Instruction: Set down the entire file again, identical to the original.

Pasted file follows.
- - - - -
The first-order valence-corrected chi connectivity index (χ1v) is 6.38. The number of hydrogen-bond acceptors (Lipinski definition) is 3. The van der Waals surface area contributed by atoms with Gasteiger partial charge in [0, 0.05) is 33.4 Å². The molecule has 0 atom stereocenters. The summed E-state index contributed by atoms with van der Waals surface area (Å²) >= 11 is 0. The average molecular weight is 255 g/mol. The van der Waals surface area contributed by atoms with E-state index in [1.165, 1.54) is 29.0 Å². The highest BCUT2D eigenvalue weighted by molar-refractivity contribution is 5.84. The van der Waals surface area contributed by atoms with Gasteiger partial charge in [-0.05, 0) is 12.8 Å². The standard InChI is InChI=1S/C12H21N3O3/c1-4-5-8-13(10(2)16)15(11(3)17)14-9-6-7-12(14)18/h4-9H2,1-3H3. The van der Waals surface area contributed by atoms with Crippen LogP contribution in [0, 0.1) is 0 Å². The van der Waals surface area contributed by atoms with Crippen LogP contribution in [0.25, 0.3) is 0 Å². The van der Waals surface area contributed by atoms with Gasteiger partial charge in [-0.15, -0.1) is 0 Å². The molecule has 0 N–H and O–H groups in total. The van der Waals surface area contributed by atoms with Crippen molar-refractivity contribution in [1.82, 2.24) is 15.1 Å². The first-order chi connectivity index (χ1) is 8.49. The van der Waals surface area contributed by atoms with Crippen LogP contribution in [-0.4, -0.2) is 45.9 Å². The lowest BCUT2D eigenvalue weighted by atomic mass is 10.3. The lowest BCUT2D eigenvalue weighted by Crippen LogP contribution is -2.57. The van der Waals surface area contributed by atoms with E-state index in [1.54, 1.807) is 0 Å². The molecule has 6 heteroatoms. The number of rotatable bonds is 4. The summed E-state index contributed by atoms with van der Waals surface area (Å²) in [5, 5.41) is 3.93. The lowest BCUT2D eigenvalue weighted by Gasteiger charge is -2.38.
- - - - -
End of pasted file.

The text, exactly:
The first-order valence-corrected chi connectivity index (χ1v) is 6.38. The number of hydrogen-bond acceptors (Lipinski definition) is 3. The van der Waals surface area contributed by atoms with Gasteiger partial charge in [0, 0.05) is 33.4 Å². The molecule has 0 atom stereocenters. The summed E-state index contributed by atoms with van der Waals surface area (Å²) >= 11 is 0. The average molecular weight is 255 g/mol. The van der Waals surface area contributed by atoms with E-state index in [1.165, 1.54) is 29.0 Å². The highest BCUT2D eigenvalue weighted by molar-refractivity contribution is 5.84. The van der Waals surface area contributed by atoms with Gasteiger partial charge in [-0.05, 0) is 12.8 Å². The standard InChI is InChI=1S/C12H21N3O3/c1-4-5-8-13(10(2)16)15(11(3)17)14-9-6-7-12(14)18/h4-9H2,1-3H3. The van der Waals surface area contributed by atoms with Crippen LogP contribution in [0, 0.1) is 0 Å². The van der Waals surface area contributed by atoms with Crippen LogP contribution in [0.25, 0.3) is 0 Å². The van der Waals surface area contributed by atoms with Gasteiger partial charge in [-0.15, -0.1) is 0 Å². The molecule has 0 N–H and O–H groups in total. The van der Waals surface area contributed by atoms with Crippen molar-refractivity contribution in [1.82, 2.24) is 15.1 Å². The first-order chi connectivity index (χ1) is 8.49. The van der Waals surface area contributed by atoms with Crippen LogP contribution in [-0.4, -0.2) is 45.9 Å². The lowest BCUT2D eigenvalue weighted by atomic mass is 10.3. The lowest BCUT2D eigenvalue weighted by Crippen LogP contribution is -2.57. The van der Waals surface area contributed by atoms with E-state index in [1.54, 1.807) is 0 Å². The molecule has 6 heteroatoms. The number of rotatable bonds is 4. The summed E-state index contributed by atoms with van der Waals surface area (Å²) in [5, 5.41) is 3.93. The lowest BCUT2D eigenvalue weighted by Gasteiger charge is -2.38.